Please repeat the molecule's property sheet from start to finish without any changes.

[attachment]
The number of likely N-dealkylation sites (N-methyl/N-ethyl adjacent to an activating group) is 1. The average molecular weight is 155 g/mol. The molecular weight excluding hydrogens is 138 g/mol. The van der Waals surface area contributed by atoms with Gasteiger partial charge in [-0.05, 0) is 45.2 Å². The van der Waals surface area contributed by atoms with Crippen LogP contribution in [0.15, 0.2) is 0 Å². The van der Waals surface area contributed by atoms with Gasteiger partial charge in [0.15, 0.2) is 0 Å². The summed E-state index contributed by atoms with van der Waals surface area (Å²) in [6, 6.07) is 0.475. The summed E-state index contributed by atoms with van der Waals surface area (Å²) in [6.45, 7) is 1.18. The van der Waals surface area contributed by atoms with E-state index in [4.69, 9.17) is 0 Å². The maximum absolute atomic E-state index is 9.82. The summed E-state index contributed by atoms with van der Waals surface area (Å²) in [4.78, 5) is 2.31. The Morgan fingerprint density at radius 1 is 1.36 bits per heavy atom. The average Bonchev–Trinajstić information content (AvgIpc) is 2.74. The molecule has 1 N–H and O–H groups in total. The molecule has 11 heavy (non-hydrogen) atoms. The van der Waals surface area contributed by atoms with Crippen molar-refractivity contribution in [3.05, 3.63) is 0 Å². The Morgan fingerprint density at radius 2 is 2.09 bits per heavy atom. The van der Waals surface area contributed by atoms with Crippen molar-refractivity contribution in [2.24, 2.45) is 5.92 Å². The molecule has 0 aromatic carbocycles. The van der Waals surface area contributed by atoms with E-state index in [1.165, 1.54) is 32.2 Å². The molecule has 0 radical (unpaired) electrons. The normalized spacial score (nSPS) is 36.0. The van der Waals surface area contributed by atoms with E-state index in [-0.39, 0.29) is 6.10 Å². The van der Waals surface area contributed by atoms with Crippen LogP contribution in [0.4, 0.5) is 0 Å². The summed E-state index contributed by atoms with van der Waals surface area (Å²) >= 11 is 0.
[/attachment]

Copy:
The number of likely N-dealkylation sites (N-methyl/N-ethyl adjacent to an activating group) is 1. The average molecular weight is 155 g/mol. The molecular weight excluding hydrogens is 138 g/mol. The van der Waals surface area contributed by atoms with Gasteiger partial charge in [-0.05, 0) is 45.2 Å². The van der Waals surface area contributed by atoms with Crippen LogP contribution in [0.15, 0.2) is 0 Å². The van der Waals surface area contributed by atoms with Gasteiger partial charge in [0.15, 0.2) is 0 Å². The summed E-state index contributed by atoms with van der Waals surface area (Å²) in [6, 6.07) is 0.475. The summed E-state index contributed by atoms with van der Waals surface area (Å²) in [6.45, 7) is 1.18. The van der Waals surface area contributed by atoms with E-state index in [4.69, 9.17) is 0 Å². The maximum absolute atomic E-state index is 9.82. The summed E-state index contributed by atoms with van der Waals surface area (Å²) in [4.78, 5) is 2.31. The Morgan fingerprint density at radius 1 is 1.36 bits per heavy atom. The average Bonchev–Trinajstić information content (AvgIpc) is 2.74. The molecule has 1 N–H and O–H groups in total. The molecule has 11 heavy (non-hydrogen) atoms. The van der Waals surface area contributed by atoms with Crippen molar-refractivity contribution in [3.05, 3.63) is 0 Å². The Morgan fingerprint density at radius 2 is 2.09 bits per heavy atom. The van der Waals surface area contributed by atoms with Crippen molar-refractivity contribution in [2.24, 2.45) is 5.92 Å². The molecule has 0 aromatic carbocycles. The van der Waals surface area contributed by atoms with E-state index in [1.165, 1.54) is 32.2 Å². The molecule has 0 radical (unpaired) electrons. The normalized spacial score (nSPS) is 36.0. The van der Waals surface area contributed by atoms with E-state index in [-0.39, 0.29) is 6.10 Å². The van der Waals surface area contributed by atoms with Crippen LogP contribution in [0.4, 0.5) is 0 Å². The summed E-state index contributed by atoms with van der Waals surface area (Å²) >= 11 is 0.